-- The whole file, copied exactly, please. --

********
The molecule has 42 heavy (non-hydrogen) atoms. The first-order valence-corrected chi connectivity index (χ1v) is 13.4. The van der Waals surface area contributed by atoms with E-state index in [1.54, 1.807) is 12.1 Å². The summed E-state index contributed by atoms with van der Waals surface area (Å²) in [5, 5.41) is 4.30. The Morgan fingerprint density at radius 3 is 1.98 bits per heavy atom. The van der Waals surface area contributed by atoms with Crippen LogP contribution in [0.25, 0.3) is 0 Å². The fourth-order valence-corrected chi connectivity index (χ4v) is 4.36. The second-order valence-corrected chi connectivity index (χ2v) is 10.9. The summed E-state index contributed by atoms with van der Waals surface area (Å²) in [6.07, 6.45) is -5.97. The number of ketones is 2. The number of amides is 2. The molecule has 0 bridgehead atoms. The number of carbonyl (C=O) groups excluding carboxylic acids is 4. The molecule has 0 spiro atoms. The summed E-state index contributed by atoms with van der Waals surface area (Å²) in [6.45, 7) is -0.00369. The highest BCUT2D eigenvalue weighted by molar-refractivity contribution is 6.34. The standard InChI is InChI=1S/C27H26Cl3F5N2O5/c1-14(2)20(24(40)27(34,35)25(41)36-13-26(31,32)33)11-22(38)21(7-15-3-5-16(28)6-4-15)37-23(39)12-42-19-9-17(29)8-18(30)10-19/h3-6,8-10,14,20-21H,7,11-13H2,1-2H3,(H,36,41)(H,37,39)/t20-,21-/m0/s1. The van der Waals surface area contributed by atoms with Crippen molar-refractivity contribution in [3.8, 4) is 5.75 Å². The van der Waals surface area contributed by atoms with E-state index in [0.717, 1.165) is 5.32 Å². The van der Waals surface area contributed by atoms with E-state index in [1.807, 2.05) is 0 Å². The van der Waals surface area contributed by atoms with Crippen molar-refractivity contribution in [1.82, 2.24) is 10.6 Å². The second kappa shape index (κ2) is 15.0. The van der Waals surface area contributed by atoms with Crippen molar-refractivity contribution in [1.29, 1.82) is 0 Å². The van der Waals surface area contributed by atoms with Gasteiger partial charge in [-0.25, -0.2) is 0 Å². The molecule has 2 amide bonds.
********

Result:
The molecule has 42 heavy (non-hydrogen) atoms. The first-order valence-corrected chi connectivity index (χ1v) is 13.4. The van der Waals surface area contributed by atoms with E-state index in [1.54, 1.807) is 12.1 Å². The summed E-state index contributed by atoms with van der Waals surface area (Å²) in [5, 5.41) is 4.30. The Morgan fingerprint density at radius 3 is 1.98 bits per heavy atom. The van der Waals surface area contributed by atoms with Crippen LogP contribution in [0.25, 0.3) is 0 Å². The fourth-order valence-corrected chi connectivity index (χ4v) is 4.36. The second-order valence-corrected chi connectivity index (χ2v) is 10.9. The summed E-state index contributed by atoms with van der Waals surface area (Å²) in [6.07, 6.45) is -5.97. The number of ketones is 2. The number of amides is 2. The molecule has 0 bridgehead atoms. The number of carbonyl (C=O) groups excluding carboxylic acids is 4. The molecule has 0 spiro atoms. The summed E-state index contributed by atoms with van der Waals surface area (Å²) in [6.45, 7) is -0.00369. The highest BCUT2D eigenvalue weighted by molar-refractivity contribution is 6.34. The standard InChI is InChI=1S/C27H26Cl3F5N2O5/c1-14(2)20(24(40)27(34,35)25(41)36-13-26(31,32)33)11-22(38)21(7-15-3-5-16(28)6-4-15)37-23(39)12-42-19-9-17(29)8-18(30)10-19/h3-6,8-10,14,20-21H,7,11-13H2,1-2H3,(H,36,41)(H,37,39)/t20-,21-/m0/s1. The van der Waals surface area contributed by atoms with Crippen molar-refractivity contribution in [3.8, 4) is 5.75 Å². The van der Waals surface area contributed by atoms with E-state index in [0.717, 1.165) is 5.32 Å². The van der Waals surface area contributed by atoms with E-state index in [1.807, 2.05) is 0 Å². The van der Waals surface area contributed by atoms with Crippen molar-refractivity contribution in [1.82, 2.24) is 10.6 Å². The second kappa shape index (κ2) is 15.0. The van der Waals surface area contributed by atoms with Crippen molar-refractivity contribution in [1.29, 1.82) is 0 Å². The van der Waals surface area contributed by atoms with Gasteiger partial charge in [-0.25, -0.2) is 0 Å². The molecule has 2 amide bonds.